If you are interested to learn the details in running rich vs running lean, then give my other article a read – Is It Better To Run Rich Or Lean On Motorcycle?
3. Wear And Tear Damages To Engine Interior
Did I already mention removing an airbox means removing the air filter along with it?
Air filters are designed and installed for a reason – to keep impurities like bugs, dust and dirt in the air from entering the engine.
Without the air filter (or airbox), these air impurities will enter the engine and accumulate. In the best case scenario, your internal engine walls and pistons will have some scratches.
At the worst case scenario, you will have engine failure that costs a fortune to repair.
4. Inconsistent Throttle Response
Without an airbox, you will not get that smooth throttle response that you are used to on a typical bike.
Very intelligent people work together to design and create those airboxes on your motorcycles. They are packed with science and physics to make sure power delivery is consistent.
Removing it will skew the dynamics that are in place inside your engine – causing inconsistencies like incorrect throttle response.
5. Traffic Ticket
Did I also tell you that removing the airbox from your motorcycle is illegal? Depending on where you live and cops on duty, you could get a traffic ticket from that.
If you are living in strict US states like California, then it’s just a matter of time before you get a ticket.
What About Drilling Holes On Airbox?
Drilling holes on airbox is another thing that’s discussed a lot. The goal is similar – by drilling holes on your airbox, you could potentially get more air flow.
This is another thing that I don’t really recommend. You won’t get any significant performance gain out of this one (maybe none at all).
Here’s an article I wrote about this topic. Can I Drill Holes On My Motorcycle Airbox?
Better Ways To Improve Air Flow In Motorcycle
Pod Air Filters
Pod air filters are basically air filters without the airbox. They are completely exposed and are less restrictive – which means they allow much more air to enter, while also filtering out the dust in dirt in the air.
Rather than just removing the airbox and risk messing up your bike, you now have the best of both worlds – no airbox (more air flow) but still have an air filter in place.
These pod air filters are not expensive – about $25 from Amazon. And they are also not too difficult to install. I am sure you can find tutorials on YouTube.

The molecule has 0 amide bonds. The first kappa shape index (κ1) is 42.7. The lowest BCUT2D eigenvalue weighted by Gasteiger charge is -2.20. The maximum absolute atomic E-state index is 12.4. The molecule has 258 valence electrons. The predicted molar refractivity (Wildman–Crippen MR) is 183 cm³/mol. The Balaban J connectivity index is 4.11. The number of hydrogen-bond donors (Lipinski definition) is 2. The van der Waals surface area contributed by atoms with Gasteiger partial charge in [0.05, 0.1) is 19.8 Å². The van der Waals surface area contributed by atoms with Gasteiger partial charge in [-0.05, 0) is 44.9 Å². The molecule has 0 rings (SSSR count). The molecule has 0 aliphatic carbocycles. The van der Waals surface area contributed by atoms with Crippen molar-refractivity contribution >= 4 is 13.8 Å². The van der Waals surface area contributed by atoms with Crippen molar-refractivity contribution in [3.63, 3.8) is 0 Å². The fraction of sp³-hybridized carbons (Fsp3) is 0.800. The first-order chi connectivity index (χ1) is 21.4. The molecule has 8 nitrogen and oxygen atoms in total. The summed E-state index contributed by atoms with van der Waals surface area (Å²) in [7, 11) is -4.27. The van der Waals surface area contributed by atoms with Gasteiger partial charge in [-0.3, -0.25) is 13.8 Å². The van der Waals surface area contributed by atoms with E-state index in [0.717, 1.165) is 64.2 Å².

“Sounds great!” – Is that what you were thinking? Of course you do. They are great but there are also some cons to these pod air filters.
After installing these pod air filters, you will need to bring your bike for a tune – either rejetting the carb or purchasing a Power Commander if your bike uses a fuel injector.
This is not really a con though. If you are serious about power and want your bike to run well, you need to give it more air (pod air filters) and also more fuel (tuning). Just increasing one without the other won’t work.
The other con is the fact that it’s open – great for air flow but not so great if it rains. This really depends on the bike you have. If the pod air filter is completely exposed, then you have to make sure rain water doesn’t get in – or worse, mud.
The fix is quite simple though, you just need a pod air filter cover. And don’t ride your bike for too long under the rain.
The other better way to improve airflow is the good old performance exhaust . I am talking about a full system exhaust and not the slip-ons – these are great for looks and sounds but not for power.
A full system exhaust is quite expensive – where $1,000 is a common starting price. However, if you really want performance, a full system exhaust will deliver.
Also don’t forget to tune your engine after installing a full system exhaust. They tweak the exhaust flow and airflow significantly.
You need to inject much more fuel to keep up and unlock the exhaust’s full potential. I have an article discussing exhaust here
Check them both out and learn even more. Cheers!